A research letter published in the BMJ claimed that "text messages that are reminders about asthma treatment and useful tips on education may be a medium to allow people to make their disease comply with their lifestyle and not the other way around."
The researchers set up a mobile phone text message service consisting of daily reminders to use an inhaler and health education tips. They were all written in contemporary text jargon and sent by a "virtual friend with asthma" called Max, for example:
"Yo dude, its Max reminding U2 takeur inhaler"
The 30 participants included in the study seemed to develop a rapport with their virtual friend with asthma and frequently sent text messages back to Max, for example:
"Yep dis mornin" (Alex)
Compliance with using an inhaler may have favorably changed in response to the service.
In the small study, text messaging was probably helpful in asthma management. How about emails, Twitter and Facebook reminders? I think we should plan a project to evaluate the potential impact of these service as well.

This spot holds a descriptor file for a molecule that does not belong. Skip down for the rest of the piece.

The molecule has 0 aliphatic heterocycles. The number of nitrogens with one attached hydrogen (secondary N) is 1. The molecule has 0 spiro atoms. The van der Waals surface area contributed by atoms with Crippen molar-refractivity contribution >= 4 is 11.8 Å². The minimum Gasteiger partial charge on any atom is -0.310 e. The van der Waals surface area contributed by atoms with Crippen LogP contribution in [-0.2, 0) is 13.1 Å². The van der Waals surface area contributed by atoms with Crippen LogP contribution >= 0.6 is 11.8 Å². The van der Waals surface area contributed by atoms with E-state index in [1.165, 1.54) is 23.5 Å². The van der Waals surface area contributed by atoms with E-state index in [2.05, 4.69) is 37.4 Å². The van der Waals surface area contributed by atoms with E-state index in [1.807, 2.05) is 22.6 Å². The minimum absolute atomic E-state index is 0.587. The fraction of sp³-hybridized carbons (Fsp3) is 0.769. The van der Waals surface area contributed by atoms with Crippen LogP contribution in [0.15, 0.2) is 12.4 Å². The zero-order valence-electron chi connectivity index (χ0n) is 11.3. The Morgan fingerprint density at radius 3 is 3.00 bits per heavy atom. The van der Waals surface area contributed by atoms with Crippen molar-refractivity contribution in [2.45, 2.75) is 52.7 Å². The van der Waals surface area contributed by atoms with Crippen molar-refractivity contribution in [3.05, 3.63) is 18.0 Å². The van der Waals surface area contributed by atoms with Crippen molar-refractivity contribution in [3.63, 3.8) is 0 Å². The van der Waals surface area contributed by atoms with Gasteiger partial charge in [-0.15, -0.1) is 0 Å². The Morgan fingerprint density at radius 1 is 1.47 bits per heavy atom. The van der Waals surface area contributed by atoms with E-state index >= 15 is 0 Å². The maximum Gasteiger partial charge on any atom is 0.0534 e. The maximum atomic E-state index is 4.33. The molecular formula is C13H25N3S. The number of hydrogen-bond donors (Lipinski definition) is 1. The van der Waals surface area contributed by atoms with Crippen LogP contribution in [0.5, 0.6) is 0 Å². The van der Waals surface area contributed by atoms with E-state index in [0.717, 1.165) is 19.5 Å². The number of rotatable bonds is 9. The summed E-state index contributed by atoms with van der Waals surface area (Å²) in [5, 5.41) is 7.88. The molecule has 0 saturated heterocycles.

A CommonCraft video explains what a microblogging platform is by using Twitter as an example.
According to The Lancet, text messages could hasten tuberculosis drug compliance. Just don't drive and text in California, it's against the law now.
3 C's of care - communication, continuity, concordance (finding common ground) are critical for asthma management (http://goo.gl/8gJM6).
Mobile phone text messaging can help young people manage asthma. BMJ 2002;325:600 ( 14 September ), Letters.
Text messages help teens with asthma. The Enquirer, Cincinnati, 04/2008.
Text messages could hasten tuberculosis drug compliance. Eliza Barclay. The Lancet, Volume 373, Issue 9657, Pages 15 - 16, 3 January 2009.
Can text messages be used to monitor health?
Monitoring mental health by text. BBC News.
Image source: OpenClipArt.org, public domain.